Sharon and I are cooking from The Essential New York Times Cook Book. We pick a chapter each week and then we cook a different recipe from that chapter. Well so far they have been great. We are four for four. Sharon made the lamb shanks (which is very close to the recipe here under lamb) and she said it was great. I made those beautiful short ribs in the picture above.
When you start out with short ribs this thick and well marbled you know you are in for a treat.
The ribs are rubbed with cracked fennel seeds, salt, and pepper. They are browned on all sides and then put into a pot filled with orange scented broth, wine, and other aromatics. A slow braise in the oven produces a fall off the bone, melt in your mouth rib.
The recipe suggests cooking it a day before so the flavors will meld. I had planned on doing just that but after cooking this for a few hours and smelling it all afternoon I couldn't wait. Patience is not one of my virtues. When it was done I thought about putting it in the fridge for the next day but then what would I make for dinner tonight? Reservations never crossed my mind!?!
If you make this I do suggest making a day ahead. The flavors were even better the day after.
ORANGE-BRAISED SHORT RIBS WITH FENNEL AND OREGANO
4 pounds beef short ribs (about 4" long)
1/2 cup cracked fennel seeds
Salt and freshly ground black pepper
3 TBSP. vegetable oil
2 medium red onions, sliced into very thin rounds
1/4 cup minced garlic
1-2 tsp. crushed red pepper flakes
1 cup dry red wine
1 cup beef broth
1 cup orange juice
1/2 cup balsamic vinegar
1/2 cup ketchup
2 TBSP. whole-grained mustard
1/2 cup coarsely chopped oregano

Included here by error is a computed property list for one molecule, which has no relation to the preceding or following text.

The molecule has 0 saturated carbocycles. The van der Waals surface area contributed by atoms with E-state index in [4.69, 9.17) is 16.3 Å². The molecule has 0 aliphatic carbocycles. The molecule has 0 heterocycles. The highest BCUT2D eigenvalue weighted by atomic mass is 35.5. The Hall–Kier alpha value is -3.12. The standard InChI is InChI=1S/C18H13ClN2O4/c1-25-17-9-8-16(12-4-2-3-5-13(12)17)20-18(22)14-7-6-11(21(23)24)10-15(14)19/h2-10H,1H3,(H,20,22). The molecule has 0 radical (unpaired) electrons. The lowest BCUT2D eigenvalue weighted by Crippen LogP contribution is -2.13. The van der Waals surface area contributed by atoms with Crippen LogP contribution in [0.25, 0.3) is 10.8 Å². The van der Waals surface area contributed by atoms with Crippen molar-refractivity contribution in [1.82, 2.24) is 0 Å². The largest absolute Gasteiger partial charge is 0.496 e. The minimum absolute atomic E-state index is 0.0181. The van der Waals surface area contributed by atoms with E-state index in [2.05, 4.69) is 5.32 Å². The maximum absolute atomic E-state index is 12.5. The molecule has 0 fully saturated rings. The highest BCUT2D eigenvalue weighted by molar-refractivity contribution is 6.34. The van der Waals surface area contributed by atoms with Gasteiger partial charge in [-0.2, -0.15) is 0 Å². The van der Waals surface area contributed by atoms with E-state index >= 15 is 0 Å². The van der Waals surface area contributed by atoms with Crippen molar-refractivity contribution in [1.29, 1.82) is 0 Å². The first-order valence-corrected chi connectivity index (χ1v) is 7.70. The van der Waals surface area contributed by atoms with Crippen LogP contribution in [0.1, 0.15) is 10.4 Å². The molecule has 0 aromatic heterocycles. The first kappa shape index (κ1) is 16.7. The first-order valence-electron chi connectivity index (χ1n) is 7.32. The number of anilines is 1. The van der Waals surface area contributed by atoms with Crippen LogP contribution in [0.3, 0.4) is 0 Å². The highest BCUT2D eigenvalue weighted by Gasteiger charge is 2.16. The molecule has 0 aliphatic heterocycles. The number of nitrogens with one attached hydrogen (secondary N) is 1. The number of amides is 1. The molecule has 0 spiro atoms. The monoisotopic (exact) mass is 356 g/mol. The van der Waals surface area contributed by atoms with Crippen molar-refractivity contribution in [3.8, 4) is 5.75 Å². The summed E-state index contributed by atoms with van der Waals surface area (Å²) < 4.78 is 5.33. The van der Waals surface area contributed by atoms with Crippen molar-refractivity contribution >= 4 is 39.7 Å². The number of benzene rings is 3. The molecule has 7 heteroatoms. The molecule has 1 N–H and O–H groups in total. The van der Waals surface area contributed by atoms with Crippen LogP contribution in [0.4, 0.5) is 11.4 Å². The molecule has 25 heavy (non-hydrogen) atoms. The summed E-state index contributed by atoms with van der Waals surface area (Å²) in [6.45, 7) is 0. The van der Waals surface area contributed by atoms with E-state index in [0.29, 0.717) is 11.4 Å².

Heat the oven to 350~. Rub the ribs on all sides with the fennel seeds and salt and pepper. Heat the oil in a large Dutch oven or other heavy pot over medium-high until hot but not smoking. Add the ribs and brown well on all sides, 6-8 minutes per side. Remove the ribs and set aside.
Pour off all but about 2 TBSP. oil from the pot, and scoop out any remaining fennel seeds and discard. Add the onions and saute, stirring occasionally, until wilted and shiny, 7-9 minutes. add the garlic and red pepper flakes, stirring frequently for 2 minutes. Add the wine, broth, orange juice, and balsamic vinegar and bring just to a boil, stirring once or twice and scraping any browned bits from the bottom of the pot. Add the ribs, along with the ketchup, mustard, oregano, and salt and pepper to taste, and return to a boil. Skim any scum from the surface.
Cover the pot, place in the oven, and cook for 1- 1 1/2 hours, or until the meat is fork tender ( when you try to pick up the ribs with a fork, they should slip off the fork). Remove the ribs from the pot, skim any fat off the sauce, and cook the sauce over high heat until slightly thickened. Skim again.
Return the ribs to the sauce and serve.
Cooking note- Consider cooking the short ribs a day before serving: the flavor will improve and you'll have a chance to lift off all the fat that will rise and harden on the surface of the sauce when chilled.
Recipe from The Essential New York Times Cook Book